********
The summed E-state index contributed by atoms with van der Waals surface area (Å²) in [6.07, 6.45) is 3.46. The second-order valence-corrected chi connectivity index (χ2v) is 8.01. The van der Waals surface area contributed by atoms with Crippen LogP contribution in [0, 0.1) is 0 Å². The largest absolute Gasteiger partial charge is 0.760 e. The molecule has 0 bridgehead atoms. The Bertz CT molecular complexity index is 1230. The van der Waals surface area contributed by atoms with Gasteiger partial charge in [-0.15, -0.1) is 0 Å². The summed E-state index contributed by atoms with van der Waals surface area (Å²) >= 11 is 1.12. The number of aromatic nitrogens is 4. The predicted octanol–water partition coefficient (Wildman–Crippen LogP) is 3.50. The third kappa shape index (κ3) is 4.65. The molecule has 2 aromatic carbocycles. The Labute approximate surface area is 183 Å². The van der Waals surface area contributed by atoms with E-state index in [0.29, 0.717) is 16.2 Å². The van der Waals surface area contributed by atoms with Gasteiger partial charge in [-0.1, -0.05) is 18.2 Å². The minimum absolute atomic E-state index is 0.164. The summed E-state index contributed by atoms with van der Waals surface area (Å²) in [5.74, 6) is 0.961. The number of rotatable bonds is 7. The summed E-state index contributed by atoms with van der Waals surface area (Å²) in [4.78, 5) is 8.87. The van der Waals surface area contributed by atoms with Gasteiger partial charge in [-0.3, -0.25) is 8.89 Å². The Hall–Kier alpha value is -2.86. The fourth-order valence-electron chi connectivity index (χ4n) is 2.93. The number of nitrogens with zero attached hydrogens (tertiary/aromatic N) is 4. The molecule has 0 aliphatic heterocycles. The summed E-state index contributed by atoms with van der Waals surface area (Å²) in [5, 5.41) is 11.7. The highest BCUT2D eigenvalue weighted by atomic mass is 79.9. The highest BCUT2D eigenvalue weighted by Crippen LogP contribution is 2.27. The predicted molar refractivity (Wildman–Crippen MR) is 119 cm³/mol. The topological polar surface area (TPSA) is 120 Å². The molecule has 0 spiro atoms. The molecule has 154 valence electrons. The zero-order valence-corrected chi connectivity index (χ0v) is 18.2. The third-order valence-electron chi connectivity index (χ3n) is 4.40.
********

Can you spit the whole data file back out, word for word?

The summed E-state index contributed by atoms with van der Waals surface area (Å²) in [6.07, 6.45) is 3.46. The second-order valence-corrected chi connectivity index (χ2v) is 8.01. The van der Waals surface area contributed by atoms with Crippen LogP contribution in [0, 0.1) is 0 Å². The largest absolute Gasteiger partial charge is 0.760 e. The molecule has 0 bridgehead atoms. The Bertz CT molecular complexity index is 1230. The van der Waals surface area contributed by atoms with Gasteiger partial charge in [-0.15, -0.1) is 0 Å². The summed E-state index contributed by atoms with van der Waals surface area (Å²) >= 11 is 1.12. The number of aromatic nitrogens is 4. The predicted octanol–water partition coefficient (Wildman–Crippen LogP) is 3.50. The third kappa shape index (κ3) is 4.65. The molecule has 2 aromatic carbocycles. The Labute approximate surface area is 183 Å². The van der Waals surface area contributed by atoms with E-state index in [0.29, 0.717) is 16.2 Å². The van der Waals surface area contributed by atoms with Gasteiger partial charge in [-0.1, -0.05) is 18.2 Å². The minimum absolute atomic E-state index is 0.164. The summed E-state index contributed by atoms with van der Waals surface area (Å²) in [5.74, 6) is 0.961. The number of rotatable bonds is 7. The summed E-state index contributed by atoms with van der Waals surface area (Å²) in [4.78, 5) is 8.87. The van der Waals surface area contributed by atoms with Gasteiger partial charge in [-0.3, -0.25) is 8.89 Å². The Hall–Kier alpha value is -2.86. The fourth-order valence-electron chi connectivity index (χ4n) is 2.93. The number of nitrogens with zero attached hydrogens (tertiary/aromatic N) is 4. The molecule has 0 aliphatic heterocycles. The summed E-state index contributed by atoms with van der Waals surface area (Å²) in [5, 5.41) is 11.7. The highest BCUT2D eigenvalue weighted by atomic mass is 79.9. The highest BCUT2D eigenvalue weighted by Crippen LogP contribution is 2.27. The predicted molar refractivity (Wildman–Crippen MR) is 119 cm³/mol. The topological polar surface area (TPSA) is 120 Å². The molecule has 0 spiro atoms. The molecule has 154 valence electrons. The zero-order valence-corrected chi connectivity index (χ0v) is 18.2. The third-order valence-electron chi connectivity index (χ3n) is 4.40.